Almost every move made in Path i involved elimination. Whether it happens before or after exposure, cropping is really the only form of elimination that does not replace information. As the placement of the image frame is the single most important factor in the creation of an image, every image involves elimination to one degree or another. Almost all of my images are hyperconscious of the border. The border defines the image. I use it to control the visual flow in an image. I’m drawn to images that suggest the spaces that exist beyond them. Limits can be used to create or destroy, to include and exclude. The frame is a creation and a destruction, an inclusion and an exclusion, a continuance and a cessation.
Every act of elimination within the picture frame involves the introduction of new information. If this were not true, the act of elimination would leave a hole through rather than in the image. In Path i, mountains at the horizon were eliminated or replaced by sky. This had been my intention all along. Without the mountains the recession of space is allowed to continue indefinitely. The horizon line is a border within borders. Borders set the stage. The horizon line marks the limits of our perception; a vast space beyond it remains unseen but is implied. It marks the point at which one thing is visually eliminated and another revealed. The flat plane of the blue sky is a similar boundary. We know an even vaster space exists behind the sky.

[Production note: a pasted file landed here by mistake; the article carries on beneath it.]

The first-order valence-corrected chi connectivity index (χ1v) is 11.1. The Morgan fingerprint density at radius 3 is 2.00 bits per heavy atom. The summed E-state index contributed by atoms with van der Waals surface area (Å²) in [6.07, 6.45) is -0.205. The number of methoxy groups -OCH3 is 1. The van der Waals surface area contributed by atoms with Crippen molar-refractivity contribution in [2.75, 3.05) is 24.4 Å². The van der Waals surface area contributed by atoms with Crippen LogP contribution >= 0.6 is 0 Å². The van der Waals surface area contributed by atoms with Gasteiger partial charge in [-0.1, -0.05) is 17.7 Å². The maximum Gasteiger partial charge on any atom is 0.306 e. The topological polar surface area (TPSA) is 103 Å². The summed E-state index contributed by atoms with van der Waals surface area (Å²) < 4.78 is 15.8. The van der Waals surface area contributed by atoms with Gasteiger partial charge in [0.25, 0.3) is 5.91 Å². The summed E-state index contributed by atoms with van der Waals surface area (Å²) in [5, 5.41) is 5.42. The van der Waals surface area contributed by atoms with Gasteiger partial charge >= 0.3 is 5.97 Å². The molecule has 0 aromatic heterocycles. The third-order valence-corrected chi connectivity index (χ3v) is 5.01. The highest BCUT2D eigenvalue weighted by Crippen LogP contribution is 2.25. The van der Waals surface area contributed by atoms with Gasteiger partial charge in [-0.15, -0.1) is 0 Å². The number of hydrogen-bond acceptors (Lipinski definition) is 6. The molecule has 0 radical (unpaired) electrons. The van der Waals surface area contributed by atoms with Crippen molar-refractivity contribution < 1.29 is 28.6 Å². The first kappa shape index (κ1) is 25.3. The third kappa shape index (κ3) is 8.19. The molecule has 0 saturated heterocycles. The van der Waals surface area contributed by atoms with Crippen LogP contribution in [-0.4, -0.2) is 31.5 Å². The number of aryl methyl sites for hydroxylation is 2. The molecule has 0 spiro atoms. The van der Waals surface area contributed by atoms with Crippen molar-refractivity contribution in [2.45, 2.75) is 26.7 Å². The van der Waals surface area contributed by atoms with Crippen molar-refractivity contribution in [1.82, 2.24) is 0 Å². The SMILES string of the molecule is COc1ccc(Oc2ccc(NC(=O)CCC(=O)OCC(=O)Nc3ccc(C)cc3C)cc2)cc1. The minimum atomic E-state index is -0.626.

The clouds echo unseen starry constellations. A few clouds were eliminated at the edge of the horizon. Their presence impeded the visual progression, stopping the eye at the horizon and the border of the image and calling unecessary attention to the limits of the image. Without them the vast spaces beyond the borders and within the image were more readily implied.
The cracks in the earth were eliminated. This was the root of the image. The elimination of the cracks does far more than enhance latent qualities; it creates a new entity, an entity that is defined by its emptiness. The utility of the path is its emptiness. If it were full we could not walk in it. By virtue of absence we are drawn to empty space. But something must remain for it to become empty. If all the cracks were eliminated there would be no path.
Ironically the elimination of the cracks makes it debatable whether this strategy for creating this image rests solely on elimination. As the cracks are empty spaces, they needed to be filled in order to be removed. Has matter been added or space eliminated? The filling of one space (the cracks) creates another space (the path). Has a three-dimensional physical space been eliminated and a two-dimensional conceptual space been created?
What is left unseen in this image is greater than what is seen. One senses that the portion of the path that is revealed is small in comparison to what is not revealed beyond the picture frame and beyond the horizon. It is inferred that all the surfaces extend beyond the border of the image indefinitely and that behind what we see of them there is a great deal more space, even very different realities than the ones revealed by the surfaces. The image is a meditation on kinds of space, their uses, and our ability to perceive and relate to them.